Graviton and GR

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jby
Does Loop Quantum Gravity support the existence of graviton?
I can't imagine how is it possible that graviton can exist if it is to agree with GR, since GR says that gravity is merely a curvature of spacetime and is isn't a force.

GR => SR => time dilation & length contraction =>> how does graviton be able to explain time dilation and stuff like that? Am I missing something here?
 

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Originally posted by jby
Does Loop Quantum Gravity support the existence of graviton?
Loop quantum gravity will not have the graviton as a fundamental particle, but like any theory of quantum gravity, it (if it is viable) should have a limit in which spacetime behaves approximately like a fixed background filled with gravitons. That's what the early weave state constructions, and lately the Fock space representation and "shadow state" research is aimed toward.


I can't imagine how is it possible that graviton can exist if it is to agree with GR, since GR says that gravity is merely a curvature of spacetime and is isn't a force.
The leading terms of a perturbation expansion of GR gives rise to linearized gravity, which upon quantization leads to the graviton. The higher order terms will correct the graviton-graviton interaction to become successively closer to the physics of full GR. Of course, non-renormalizability means that you can play this game only so far, but renormalization group considerations require that the linearized gravity picture approximation to full GR become, upon quantization, a graviton approximation to full QG.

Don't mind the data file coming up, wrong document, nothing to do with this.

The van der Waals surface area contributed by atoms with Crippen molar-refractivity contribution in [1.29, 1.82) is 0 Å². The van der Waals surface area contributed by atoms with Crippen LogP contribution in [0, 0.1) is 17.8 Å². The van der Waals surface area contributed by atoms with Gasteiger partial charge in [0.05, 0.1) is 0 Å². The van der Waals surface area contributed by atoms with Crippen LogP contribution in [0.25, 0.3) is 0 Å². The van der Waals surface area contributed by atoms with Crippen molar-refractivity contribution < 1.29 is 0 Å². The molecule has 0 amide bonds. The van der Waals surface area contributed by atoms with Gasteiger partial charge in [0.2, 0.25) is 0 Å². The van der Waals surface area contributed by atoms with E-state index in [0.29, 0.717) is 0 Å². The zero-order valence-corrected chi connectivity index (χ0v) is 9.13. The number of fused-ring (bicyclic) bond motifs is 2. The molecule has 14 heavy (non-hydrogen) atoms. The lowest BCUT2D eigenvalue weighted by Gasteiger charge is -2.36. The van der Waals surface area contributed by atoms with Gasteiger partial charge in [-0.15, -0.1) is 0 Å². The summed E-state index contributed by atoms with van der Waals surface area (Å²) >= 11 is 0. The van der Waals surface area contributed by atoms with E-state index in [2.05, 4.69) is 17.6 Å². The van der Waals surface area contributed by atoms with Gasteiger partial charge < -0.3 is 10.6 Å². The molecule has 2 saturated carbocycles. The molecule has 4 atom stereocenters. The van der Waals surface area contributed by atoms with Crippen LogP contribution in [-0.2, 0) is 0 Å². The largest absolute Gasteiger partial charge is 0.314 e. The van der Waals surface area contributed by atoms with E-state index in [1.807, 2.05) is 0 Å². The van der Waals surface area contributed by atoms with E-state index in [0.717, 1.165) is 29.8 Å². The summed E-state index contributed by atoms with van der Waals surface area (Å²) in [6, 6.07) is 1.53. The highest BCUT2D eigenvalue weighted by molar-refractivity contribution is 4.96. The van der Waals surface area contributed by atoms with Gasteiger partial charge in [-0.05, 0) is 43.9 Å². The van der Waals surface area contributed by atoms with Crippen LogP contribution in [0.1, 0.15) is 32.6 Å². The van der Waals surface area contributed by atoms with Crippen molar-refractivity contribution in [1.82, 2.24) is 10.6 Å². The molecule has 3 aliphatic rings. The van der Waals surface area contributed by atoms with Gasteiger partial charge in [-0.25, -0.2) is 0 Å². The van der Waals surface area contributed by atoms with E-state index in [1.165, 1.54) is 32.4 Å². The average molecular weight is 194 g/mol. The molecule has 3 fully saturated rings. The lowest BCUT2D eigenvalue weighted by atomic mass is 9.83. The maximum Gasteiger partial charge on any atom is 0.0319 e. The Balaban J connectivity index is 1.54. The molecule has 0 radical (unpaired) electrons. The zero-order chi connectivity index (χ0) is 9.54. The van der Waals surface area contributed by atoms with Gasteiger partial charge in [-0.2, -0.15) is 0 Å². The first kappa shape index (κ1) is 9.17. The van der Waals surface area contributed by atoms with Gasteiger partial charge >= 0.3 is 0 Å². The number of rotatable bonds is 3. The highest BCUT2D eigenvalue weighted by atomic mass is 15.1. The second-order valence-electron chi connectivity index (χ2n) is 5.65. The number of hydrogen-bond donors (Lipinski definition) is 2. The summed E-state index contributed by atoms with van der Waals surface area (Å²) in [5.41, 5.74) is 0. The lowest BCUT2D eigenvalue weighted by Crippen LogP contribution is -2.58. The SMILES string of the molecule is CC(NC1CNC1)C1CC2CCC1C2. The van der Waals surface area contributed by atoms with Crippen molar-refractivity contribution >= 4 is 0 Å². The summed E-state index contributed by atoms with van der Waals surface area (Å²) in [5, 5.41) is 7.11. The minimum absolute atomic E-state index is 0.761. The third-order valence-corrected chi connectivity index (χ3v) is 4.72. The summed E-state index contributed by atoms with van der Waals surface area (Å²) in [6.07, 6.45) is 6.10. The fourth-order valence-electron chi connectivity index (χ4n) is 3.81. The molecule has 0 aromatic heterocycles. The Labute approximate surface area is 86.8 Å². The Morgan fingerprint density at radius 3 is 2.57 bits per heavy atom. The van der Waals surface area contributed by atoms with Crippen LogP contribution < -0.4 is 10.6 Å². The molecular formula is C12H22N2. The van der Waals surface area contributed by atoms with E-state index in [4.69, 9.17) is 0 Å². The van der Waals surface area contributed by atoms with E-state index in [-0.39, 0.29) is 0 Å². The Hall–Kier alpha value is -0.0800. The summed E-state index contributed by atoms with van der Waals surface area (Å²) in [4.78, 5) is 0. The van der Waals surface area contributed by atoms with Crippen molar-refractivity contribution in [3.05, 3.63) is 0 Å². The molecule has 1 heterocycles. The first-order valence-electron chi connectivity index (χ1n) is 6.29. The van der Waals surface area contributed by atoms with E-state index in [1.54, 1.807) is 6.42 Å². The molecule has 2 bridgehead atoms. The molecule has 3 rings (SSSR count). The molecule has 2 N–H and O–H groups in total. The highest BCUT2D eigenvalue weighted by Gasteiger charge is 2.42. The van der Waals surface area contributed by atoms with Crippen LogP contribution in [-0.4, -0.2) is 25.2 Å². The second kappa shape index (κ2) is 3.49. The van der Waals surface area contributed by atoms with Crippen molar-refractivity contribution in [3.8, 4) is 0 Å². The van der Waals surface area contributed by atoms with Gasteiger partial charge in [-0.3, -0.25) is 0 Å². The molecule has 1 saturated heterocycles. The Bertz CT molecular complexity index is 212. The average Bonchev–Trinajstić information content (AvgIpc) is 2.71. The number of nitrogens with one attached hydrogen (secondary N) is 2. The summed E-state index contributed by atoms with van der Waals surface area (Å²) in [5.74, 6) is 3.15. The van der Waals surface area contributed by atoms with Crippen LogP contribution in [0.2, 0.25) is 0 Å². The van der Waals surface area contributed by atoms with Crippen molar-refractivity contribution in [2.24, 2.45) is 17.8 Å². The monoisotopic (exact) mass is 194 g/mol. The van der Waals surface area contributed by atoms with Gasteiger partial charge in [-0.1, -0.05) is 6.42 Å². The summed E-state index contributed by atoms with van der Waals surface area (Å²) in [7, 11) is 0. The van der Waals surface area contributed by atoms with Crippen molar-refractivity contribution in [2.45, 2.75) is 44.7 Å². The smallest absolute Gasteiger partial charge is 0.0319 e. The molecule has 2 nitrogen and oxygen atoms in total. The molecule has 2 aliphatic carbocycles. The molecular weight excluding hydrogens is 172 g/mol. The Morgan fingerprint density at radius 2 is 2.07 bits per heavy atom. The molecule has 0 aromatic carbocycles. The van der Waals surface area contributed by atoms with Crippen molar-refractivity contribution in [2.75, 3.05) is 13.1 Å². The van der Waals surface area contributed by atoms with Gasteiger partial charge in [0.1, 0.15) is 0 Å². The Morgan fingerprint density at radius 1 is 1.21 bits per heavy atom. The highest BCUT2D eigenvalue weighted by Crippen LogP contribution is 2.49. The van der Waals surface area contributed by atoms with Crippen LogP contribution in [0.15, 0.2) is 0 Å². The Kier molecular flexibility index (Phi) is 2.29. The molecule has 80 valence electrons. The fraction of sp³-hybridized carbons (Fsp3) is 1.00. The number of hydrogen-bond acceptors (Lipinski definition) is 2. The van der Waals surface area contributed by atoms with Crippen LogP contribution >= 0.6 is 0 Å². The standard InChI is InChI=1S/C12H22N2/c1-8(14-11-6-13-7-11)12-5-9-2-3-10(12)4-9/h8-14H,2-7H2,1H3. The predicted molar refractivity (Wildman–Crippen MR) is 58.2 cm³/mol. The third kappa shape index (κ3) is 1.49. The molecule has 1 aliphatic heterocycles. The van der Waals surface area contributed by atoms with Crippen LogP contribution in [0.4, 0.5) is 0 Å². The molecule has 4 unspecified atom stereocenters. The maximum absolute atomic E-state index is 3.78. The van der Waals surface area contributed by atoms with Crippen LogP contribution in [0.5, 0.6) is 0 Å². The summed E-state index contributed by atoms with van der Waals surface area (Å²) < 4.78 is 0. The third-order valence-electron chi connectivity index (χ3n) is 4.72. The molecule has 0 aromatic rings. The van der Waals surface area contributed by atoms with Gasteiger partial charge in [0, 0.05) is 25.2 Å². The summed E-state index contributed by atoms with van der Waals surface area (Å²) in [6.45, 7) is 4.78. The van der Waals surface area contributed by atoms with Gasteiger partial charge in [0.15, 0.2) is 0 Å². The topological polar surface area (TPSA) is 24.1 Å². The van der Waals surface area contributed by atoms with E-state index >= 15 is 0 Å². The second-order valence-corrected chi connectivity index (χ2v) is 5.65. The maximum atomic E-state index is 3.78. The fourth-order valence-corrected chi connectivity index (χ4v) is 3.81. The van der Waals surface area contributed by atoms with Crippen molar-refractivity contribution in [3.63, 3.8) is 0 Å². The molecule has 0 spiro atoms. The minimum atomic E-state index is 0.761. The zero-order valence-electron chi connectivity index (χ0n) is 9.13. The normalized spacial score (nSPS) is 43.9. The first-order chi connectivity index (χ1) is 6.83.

GR => SR => time dilation & length contraction =>> how does graviton be able to explain time dilation and stuff like that?
Do you understand how you can have time dilation and length contraction in classical linearized gravity?
 
  • #3
jby
Do you understand how you can have time dilation and length contraction in classical linearized gravity?
No, I don't. Can you explain?
 
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In linearized gravity, you interpret the gravitational field as just a tensor field on flat spacetime. Nevertheless, you can recover position-dependent (i.e., gravitational) time dilation; in the linearized approximation, we calculate it as ordinary velocity-dependent SR time dilation, but because the motions of bodies in this flat spacetime are influenced by the gravitational field, so are their relative velocities, and you end up observing the same dilation you would get in a curved spacetime.

The details of this are worked out in section 3.6 of Ohanian and Ruffini, and sections 5.2 of the Feynman Lectures on Gravitation.
 

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